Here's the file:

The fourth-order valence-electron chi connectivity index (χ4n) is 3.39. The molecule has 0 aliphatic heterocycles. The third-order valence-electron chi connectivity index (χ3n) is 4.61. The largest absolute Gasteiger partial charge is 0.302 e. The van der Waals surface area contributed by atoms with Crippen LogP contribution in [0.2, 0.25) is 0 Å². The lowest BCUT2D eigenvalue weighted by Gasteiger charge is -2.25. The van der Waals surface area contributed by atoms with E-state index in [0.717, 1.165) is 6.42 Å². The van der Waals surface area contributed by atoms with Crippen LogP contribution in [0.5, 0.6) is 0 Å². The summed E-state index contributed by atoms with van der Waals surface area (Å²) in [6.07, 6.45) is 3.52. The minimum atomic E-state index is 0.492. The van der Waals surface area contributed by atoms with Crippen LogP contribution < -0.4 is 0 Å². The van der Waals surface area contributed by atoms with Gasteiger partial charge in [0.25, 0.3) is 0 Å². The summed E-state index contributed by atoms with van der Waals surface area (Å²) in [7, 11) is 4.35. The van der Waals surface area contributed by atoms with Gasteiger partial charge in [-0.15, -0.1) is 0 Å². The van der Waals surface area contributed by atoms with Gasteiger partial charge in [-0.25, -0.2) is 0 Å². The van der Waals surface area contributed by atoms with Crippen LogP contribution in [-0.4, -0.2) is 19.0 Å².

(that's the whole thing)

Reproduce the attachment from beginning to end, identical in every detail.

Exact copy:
The fourth-order valence-electron chi connectivity index (χ4n) is 3.39. The molecule has 0 aliphatic heterocycles. The third-order valence-electron chi connectivity index (χ3n) is 4.61. The largest absolute Gasteiger partial charge is 0.302 e. The van der Waals surface area contributed by atoms with Crippen LogP contribution in [0.2, 0.25) is 0 Å². The lowest BCUT2D eigenvalue weighted by Gasteiger charge is -2.25. The van der Waals surface area contributed by atoms with E-state index in [0.717, 1.165) is 6.42 Å². The van der Waals surface area contributed by atoms with Crippen LogP contribution in [0.5, 0.6) is 0 Å². The summed E-state index contributed by atoms with van der Waals surface area (Å²) in [6.07, 6.45) is 3.52. The minimum atomic E-state index is 0.492. The van der Waals surface area contributed by atoms with Crippen LogP contribution < -0.4 is 0 Å². The van der Waals surface area contributed by atoms with Gasteiger partial charge in [0.25, 0.3) is 0 Å². The summed E-state index contributed by atoms with van der Waals surface area (Å²) in [7, 11) is 4.35. The van der Waals surface area contributed by atoms with Gasteiger partial charge in [-0.15, -0.1) is 0 Å². The van der Waals surface area contributed by atoms with Gasteiger partial charge in [-0.25, -0.2) is 0 Å². The van der Waals surface area contributed by atoms with Crippen LogP contribution in [-0.4, -0.2) is 19.0 Å².